The term super cookies has become a popular one in recent weeks. They have seen browsers adding updates in an attempt to avoid the super cookies from infringing on users’ privacy while also protecting themselves from potential regulatory fines. Robert Meyers, channel solutions architect and fellow of information privacy from One Identity, explains more about the issue.
What are super cookies and why are internet browsers keen to stop them?
Normal web cookies act as little pieces of information that websites can save and remember things about you. Crucially though, for privacy’s sake, users can opt out of them, block them or flat out delete them. Super cookies, however, respawn via scripts or maintain locations outside of the normal locations for normal web cookies.
Additionally, they may constantly track the browser and normally users would need a VPN to avoid them. Note that there is no specific single-use for these (good or bad). At some points, super cookies have been part of malware, and others used by legitimate parties such as individual Internet Service Providers (ISPs) for tracking users.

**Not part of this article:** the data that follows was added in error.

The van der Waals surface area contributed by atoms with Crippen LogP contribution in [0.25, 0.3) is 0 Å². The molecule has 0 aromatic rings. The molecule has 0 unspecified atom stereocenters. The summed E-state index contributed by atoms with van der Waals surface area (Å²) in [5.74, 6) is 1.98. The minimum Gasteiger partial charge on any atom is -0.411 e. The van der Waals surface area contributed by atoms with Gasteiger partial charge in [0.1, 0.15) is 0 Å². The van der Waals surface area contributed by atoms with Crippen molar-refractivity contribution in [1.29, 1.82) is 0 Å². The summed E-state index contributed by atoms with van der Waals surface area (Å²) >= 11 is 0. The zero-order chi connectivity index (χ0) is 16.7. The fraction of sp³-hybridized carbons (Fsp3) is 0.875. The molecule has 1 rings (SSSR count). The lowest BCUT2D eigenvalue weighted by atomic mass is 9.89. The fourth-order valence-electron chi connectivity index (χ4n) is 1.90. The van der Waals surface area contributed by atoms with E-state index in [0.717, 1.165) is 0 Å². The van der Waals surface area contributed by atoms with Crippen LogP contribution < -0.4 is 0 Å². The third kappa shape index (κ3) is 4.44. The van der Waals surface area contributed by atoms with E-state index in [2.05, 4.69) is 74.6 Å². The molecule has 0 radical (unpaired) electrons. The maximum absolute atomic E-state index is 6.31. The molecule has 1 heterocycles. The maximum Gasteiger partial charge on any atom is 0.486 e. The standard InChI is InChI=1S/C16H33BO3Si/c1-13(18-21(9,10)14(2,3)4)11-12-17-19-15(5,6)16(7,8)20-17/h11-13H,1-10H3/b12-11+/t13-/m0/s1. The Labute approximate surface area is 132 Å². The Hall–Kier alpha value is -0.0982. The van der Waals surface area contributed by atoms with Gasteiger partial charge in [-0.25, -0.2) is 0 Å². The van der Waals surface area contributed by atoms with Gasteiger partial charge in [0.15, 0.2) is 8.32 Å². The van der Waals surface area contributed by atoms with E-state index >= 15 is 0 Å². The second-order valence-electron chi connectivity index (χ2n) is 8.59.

Browsers are concerned about the potential security, privacy and legal challenges linked to them
Super cookies track whatever they are designed to track to enable other parties to gather a profile on you. They can be connected to other services; some that people will like and some they will not. In the end, however, they really should not exist. Since super cookies are designed to quietly track a user, they are a privacy violation if undisclosed in many geographical areas – think GDPR, LGPD, CCPA/CPRA, etc. This could land browsers in hot water if they don’t take action. In fact, several browsers such as Firefox, Chrome and Safari have released updates to help combat super cookies, though it’s a constantly moving target. And what makes them worse is that they are designed to be hard to get rid of, by way of being hidden or being able to respawn.
What can users do?
This is why, when it comes down to it, super cookies should be treated as malware. When possible, use a VPN, activate private browsing sessions, or when accessing privileged business accounts, use a privileged browsing session tool. You need to protect your privacy and your company’s data. Never believe that your browsing is 100% secure, sadly – unless you are always in private mode over a VPN. Even then… if it’s the ISP tracking you, it could be problematic at best.